APMA Education Corner - Caged Lion - a Book report by Geri Taylor

If you are interested in Pilates, read this book.  John Steel, a client, family friend and long-time advocate for Pilates, tells the story of his friendship with Joseph Pilates, what Joe was like as a person, the transition time after his death, and the lawsuit to recognize the word Pilates as a description of the form of exercise.

Here are a few excerpts from the book that informed me, amused me, and made me think about how and why I teach and do Pilates.  Let me know what you think. 


(John Steel’s words)

 “Joe's instructions were bare bones: “Do this or do that”, and I did it immediately without thinking or questioning why.  Joe was like a metronome for exercise: hypnotic.” 

“I got in a groove.  To do what he asked I had to tense some muscles, relax others, breathe at the right time, keep my mind focused on the movement of the moment and suppress all unrelated thoughts.” 

“Joe was an instinctive teacher, what one would call a natural. The most significant lesson that I took from him was his always positive, never negative corrections.  No one ever did anything wrong, just like there is no wrong note in jazz.  Joe corrected by suggesting how to do it better.  Simple direct instructions.  He refused to explain the purpose or mechanics of an exercise.  He didn’t demonstrate.  This wasn’t impatience or efficiency: Joe wanted you to figure it out, to feel and then absorb the solution. 


(John Steel’s words)  

“Joe knew breathing could be better regulated with the conscious mind in control, based principally on what the body was doing.”   

“Timing my breathing by attaching it to movement was easier than I could have expected.  Joe had me breathing semiconsciously by using my body motion to assist the inhales and exhales.  Any movement contracting the chest forces an exhale, while movement expanding the chest assisted the inhale.  Now and then I got into a groove, breathing in sync with the exercise. Because of the pace and the breathing, I was able to relax and work hard without straining.” 


(Joseph Pilates words) 

“You know sex is as important as doing Contrology.  From day one man had to use his physical being to survive and from day two to have sex.  

“Now I will tell you my secret.  One day I thought that if I could get exercise to be as much fun as sex, everyone would do it a lot, and then the world would be a healthier, happier place.” 

“So, I made many exercises like movements in sex.  That tricks the body into moving naturally and fluidly.  Just think, John, about the positions of the women you see doing the exercises.” 

“And I mostly use the Magic Circle for women.  I put it between their knees or ankles, or ask them to hold it in front of them, and tell them to squeeze. When they ask why I called it the Magic Circle, I tell them is has a magical effect on their thighs or breasts. But the real reason is because of the magic that happens when they have sex." 


(John Steel’s words)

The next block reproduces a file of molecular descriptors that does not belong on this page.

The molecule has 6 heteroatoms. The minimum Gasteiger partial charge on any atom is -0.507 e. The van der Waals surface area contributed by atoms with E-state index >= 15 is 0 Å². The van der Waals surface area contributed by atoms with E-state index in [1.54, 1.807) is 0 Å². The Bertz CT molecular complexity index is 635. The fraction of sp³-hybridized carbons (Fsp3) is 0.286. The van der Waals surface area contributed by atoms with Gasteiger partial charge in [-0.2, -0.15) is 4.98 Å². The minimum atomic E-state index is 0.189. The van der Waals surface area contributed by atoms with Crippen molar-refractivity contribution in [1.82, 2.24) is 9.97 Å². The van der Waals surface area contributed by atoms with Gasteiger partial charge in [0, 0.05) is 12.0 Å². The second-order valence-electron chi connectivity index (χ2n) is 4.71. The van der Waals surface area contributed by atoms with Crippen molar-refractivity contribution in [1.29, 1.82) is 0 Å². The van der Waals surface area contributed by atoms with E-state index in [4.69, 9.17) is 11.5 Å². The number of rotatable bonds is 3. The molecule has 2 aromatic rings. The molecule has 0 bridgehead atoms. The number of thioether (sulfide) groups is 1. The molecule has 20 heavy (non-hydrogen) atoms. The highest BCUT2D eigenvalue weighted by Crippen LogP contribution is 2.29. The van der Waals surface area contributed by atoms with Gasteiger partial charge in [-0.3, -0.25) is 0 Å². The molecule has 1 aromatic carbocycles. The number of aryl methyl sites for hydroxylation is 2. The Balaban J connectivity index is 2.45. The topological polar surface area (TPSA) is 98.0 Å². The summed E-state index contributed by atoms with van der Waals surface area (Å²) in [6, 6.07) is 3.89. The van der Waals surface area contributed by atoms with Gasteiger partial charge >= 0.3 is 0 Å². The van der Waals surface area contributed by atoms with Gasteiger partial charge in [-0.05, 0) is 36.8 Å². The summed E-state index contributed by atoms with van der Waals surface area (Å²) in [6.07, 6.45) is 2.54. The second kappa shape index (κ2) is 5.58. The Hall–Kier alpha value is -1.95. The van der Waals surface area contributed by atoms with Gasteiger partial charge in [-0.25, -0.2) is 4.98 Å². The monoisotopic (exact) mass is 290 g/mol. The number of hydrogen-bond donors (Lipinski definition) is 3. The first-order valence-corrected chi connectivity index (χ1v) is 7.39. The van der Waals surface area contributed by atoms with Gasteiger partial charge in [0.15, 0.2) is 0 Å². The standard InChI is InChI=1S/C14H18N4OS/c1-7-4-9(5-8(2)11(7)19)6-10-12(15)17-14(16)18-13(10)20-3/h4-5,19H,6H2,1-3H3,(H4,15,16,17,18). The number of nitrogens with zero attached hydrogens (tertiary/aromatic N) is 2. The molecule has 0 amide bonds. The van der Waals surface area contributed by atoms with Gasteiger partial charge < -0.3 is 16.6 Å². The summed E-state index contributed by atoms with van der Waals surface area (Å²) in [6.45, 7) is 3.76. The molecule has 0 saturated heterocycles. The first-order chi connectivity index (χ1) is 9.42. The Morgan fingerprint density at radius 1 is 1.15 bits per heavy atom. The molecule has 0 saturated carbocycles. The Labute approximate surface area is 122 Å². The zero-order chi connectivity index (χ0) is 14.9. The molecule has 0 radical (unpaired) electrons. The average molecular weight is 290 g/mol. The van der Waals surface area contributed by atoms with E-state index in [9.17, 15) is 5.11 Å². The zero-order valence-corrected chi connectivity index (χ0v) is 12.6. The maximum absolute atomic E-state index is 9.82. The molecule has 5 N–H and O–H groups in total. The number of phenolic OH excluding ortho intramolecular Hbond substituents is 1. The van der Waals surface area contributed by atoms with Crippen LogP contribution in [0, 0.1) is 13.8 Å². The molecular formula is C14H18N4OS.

“On our walks Joe would fix my walking posture, and he had comments about everyone who passed by.  To Joe, people on New York sidewalks are specimens of bad bodies and bad physical habits.  Everyone needed some correction and Contrology would fix them in a jiffy.” 

(Joseph Pilates words) 

“See that lady over there? Her head is tilted because she takes a longer step with one foot, which causes her to put that hip forward, and that requires her to tilt her head to keep balanced.  One day probably, already, she will have a bad back.  And then she will go to a doctor who will tell her that she has a curved spine and give her a brace and a big bill.  Two weeks with me on the Reformer and Cadillac and the bad back will be gone and her head will be straight when she walks.” 


(John Steel’s words)  

“Joe’s version of his background omits any information about his captivity: how he passed the time, what he did, or any other aspects of his life.” 

“But Joe told one story about his experience on the Isle of Man: the success of his exercise program in protecting his fellow prisoners from an epidemic.  That story appears to be made up.  There are no mentions in newspapers or camp reports of an epidemic on the island or Joe promoting or heading an exercise program.” 

“As part of his alleged exercise program, Joe claimed he used the springs on his barracks cot to develop an early version of the Reformer.  This story also turns out to be highly improbable.  Springs were not used on beds until after WW1.  And when they were used, they were short and stiff and no use on an exercise machine.” 


(John Steel’s words) 

“Today’s Pilates, in all its various forms, still requires total concentration, instruction, spontaneous response, and still requires disassociating yourself from your day-to-day life and all its worries and concerns.” 

“If the true distinction of Pilates is that it is an exercise routine that, even though difficult, provides psychic enjoyment, we can define Pilates not only by what it is, but also by what it does.  Here is my definition: “Pilates is a system of coordinated movement, concentration that fully absorbs the actor in what he or she is doing, adds grace and efficiency to daily life, relieves stress, increases circulations, augments self-esteem, becomes a habit, and most importantly is fun to do.” 

“There is no “one” Pilates: there is no “classic” Pilates: there is no better or worse Pilates.  Just as it was when Joe was essentially the only teacher.  Pilates is not what you get, it is what you give to yourself.  Joe wanted it that way.”